Cancer is such a pervasive and formidable condition that the capacity to treat it is perhaps the most important yardstick by which a therapeutic modality can be measured. While ‘the’ cure for cancer remains as elusive an objective as the alchemist’s pursuit of gold, there are numerous therapies, many of them relatively unknown to the population at large, that have proven effective in treating various manifestations of the disease. Broadly speaking though, almost all of these treatments can be categorized into one of two approaches. The first aims to remove or destroy cancer cells, usually be aggressive intervention. This is best represented by conventional oncology, which employs surgery or the introduction of a toxic elements into the body.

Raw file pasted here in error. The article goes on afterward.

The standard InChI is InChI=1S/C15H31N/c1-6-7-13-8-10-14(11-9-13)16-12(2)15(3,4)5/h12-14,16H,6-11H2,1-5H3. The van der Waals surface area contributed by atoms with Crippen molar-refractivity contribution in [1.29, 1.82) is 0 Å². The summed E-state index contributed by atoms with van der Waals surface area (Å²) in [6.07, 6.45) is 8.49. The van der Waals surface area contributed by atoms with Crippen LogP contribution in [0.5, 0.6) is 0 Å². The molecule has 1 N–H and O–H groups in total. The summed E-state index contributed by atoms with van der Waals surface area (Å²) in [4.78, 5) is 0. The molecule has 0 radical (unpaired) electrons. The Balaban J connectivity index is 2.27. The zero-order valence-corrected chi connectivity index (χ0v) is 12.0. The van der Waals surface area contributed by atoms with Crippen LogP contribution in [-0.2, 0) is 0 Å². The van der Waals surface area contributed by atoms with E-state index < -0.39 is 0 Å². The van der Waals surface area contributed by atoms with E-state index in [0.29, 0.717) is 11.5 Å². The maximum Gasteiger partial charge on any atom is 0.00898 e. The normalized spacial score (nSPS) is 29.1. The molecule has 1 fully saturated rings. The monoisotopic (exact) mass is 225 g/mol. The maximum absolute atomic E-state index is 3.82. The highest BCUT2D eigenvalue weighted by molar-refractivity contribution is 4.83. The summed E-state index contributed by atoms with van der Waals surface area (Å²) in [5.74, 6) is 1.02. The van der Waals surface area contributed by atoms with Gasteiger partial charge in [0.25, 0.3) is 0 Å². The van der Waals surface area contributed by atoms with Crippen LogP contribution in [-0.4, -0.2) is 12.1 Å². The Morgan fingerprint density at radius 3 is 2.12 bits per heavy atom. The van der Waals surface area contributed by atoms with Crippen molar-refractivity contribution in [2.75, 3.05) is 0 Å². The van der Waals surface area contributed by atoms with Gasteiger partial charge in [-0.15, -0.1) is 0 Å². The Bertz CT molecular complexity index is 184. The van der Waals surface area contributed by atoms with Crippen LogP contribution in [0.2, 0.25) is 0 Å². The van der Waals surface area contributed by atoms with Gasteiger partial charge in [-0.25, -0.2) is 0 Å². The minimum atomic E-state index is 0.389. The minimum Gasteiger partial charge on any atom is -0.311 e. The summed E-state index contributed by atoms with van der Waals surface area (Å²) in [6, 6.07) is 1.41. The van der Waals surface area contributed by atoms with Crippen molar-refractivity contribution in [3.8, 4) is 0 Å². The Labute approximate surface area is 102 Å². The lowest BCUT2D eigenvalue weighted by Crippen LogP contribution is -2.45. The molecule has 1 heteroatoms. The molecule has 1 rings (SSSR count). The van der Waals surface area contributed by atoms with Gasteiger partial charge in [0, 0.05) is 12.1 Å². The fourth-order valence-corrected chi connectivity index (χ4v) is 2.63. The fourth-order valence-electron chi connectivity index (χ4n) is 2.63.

It wasn’t that long ago that the idiom ‘wired society’ came into being. It referred to the fact that ongoing technological advances in the field of communications, from telephones to the internet to satellites, had joined us all together, allowing for instant access to people and information. Today, wired is quite passé¢, so 20th century, if you will. We have become a wireless society. Sometimes, in the hills of Vermont, amongst which I live, it is not so apparent how wireless the society has become. Cell phone reception is spotty in and around our house and we have not felt a need to use Bluetooth or have a wireless computer network. In fact, I’ve resisted it. So have any number of cantankerous Vermonters – private landowners, interested citizens and various municipal bodies – remained resistant to the lure of upgraded cellular connectivity and the lucre of the telecommunications industry in exchange for dotting the landscape with towers.